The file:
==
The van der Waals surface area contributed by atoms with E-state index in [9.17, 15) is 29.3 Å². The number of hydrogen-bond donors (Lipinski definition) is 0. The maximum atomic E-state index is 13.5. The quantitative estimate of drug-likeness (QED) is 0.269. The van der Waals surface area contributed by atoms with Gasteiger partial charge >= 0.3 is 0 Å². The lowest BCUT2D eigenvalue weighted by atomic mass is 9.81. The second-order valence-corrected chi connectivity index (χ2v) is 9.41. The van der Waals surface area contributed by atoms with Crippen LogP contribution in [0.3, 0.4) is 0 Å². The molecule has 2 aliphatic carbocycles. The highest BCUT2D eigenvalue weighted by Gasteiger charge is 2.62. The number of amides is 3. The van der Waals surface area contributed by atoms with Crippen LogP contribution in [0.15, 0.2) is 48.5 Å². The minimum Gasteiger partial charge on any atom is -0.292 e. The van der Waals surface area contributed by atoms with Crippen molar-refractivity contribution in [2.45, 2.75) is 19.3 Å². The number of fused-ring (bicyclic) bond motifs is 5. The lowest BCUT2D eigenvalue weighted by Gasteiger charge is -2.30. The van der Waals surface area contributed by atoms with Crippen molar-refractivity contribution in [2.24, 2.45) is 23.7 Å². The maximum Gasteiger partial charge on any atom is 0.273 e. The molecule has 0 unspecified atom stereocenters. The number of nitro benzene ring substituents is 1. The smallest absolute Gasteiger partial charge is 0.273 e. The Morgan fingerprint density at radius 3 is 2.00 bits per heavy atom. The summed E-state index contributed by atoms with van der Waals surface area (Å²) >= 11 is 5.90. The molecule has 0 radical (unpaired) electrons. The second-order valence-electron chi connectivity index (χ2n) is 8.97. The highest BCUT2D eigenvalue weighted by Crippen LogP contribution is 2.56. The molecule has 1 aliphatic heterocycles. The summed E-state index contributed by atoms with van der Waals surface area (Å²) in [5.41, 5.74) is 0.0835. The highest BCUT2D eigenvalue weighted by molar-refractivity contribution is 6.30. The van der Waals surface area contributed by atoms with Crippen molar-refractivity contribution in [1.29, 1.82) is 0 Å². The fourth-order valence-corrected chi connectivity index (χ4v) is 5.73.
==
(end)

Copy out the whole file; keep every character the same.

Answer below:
The van der Waals surface area contributed by atoms with E-state index in [9.17, 15) is 29.3 Å². The number of hydrogen-bond donors (Lipinski definition) is 0. The maximum atomic E-state index is 13.5. The quantitative estimate of drug-likeness (QED) is 0.269. The van der Waals surface area contributed by atoms with Gasteiger partial charge >= 0.3 is 0 Å². The lowest BCUT2D eigenvalue weighted by atomic mass is 9.81. The second-order valence-corrected chi connectivity index (χ2v) is 9.41. The van der Waals surface area contributed by atoms with Crippen LogP contribution in [0.3, 0.4) is 0 Å². The molecule has 2 aliphatic carbocycles. The highest BCUT2D eigenvalue weighted by Gasteiger charge is 2.62. The number of amides is 3. The van der Waals surface area contributed by atoms with Crippen LogP contribution in [0.15, 0.2) is 48.5 Å². The minimum Gasteiger partial charge on any atom is -0.292 e. The van der Waals surface area contributed by atoms with Crippen molar-refractivity contribution in [2.45, 2.75) is 19.3 Å². The number of fused-ring (bicyclic) bond motifs is 5. The lowest BCUT2D eigenvalue weighted by Gasteiger charge is -2.30. The van der Waals surface area contributed by atoms with Crippen molar-refractivity contribution in [2.24, 2.45) is 23.7 Å². The maximum Gasteiger partial charge on any atom is 0.273 e. The molecule has 0 unspecified atom stereocenters. The number of nitro benzene ring substituents is 1. The smallest absolute Gasteiger partial charge is 0.273 e. The Morgan fingerprint density at radius 3 is 2.00 bits per heavy atom. The summed E-state index contributed by atoms with van der Waals surface area (Å²) >= 11 is 5.90. The molecule has 0 radical (unpaired) electrons. The second-order valence-electron chi connectivity index (χ2n) is 8.97. The highest BCUT2D eigenvalue weighted by Crippen LogP contribution is 2.56. The molecule has 1 aliphatic heterocycles. The summed E-state index contributed by atoms with van der Waals surface area (Å²) in [5.41, 5.74) is 0.0835. The highest BCUT2D eigenvalue weighted by molar-refractivity contribution is 6.30. The van der Waals surface area contributed by atoms with Crippen molar-refractivity contribution in [1.29, 1.82) is 0 Å². The fourth-order valence-corrected chi connectivity index (χ4v) is 5.73.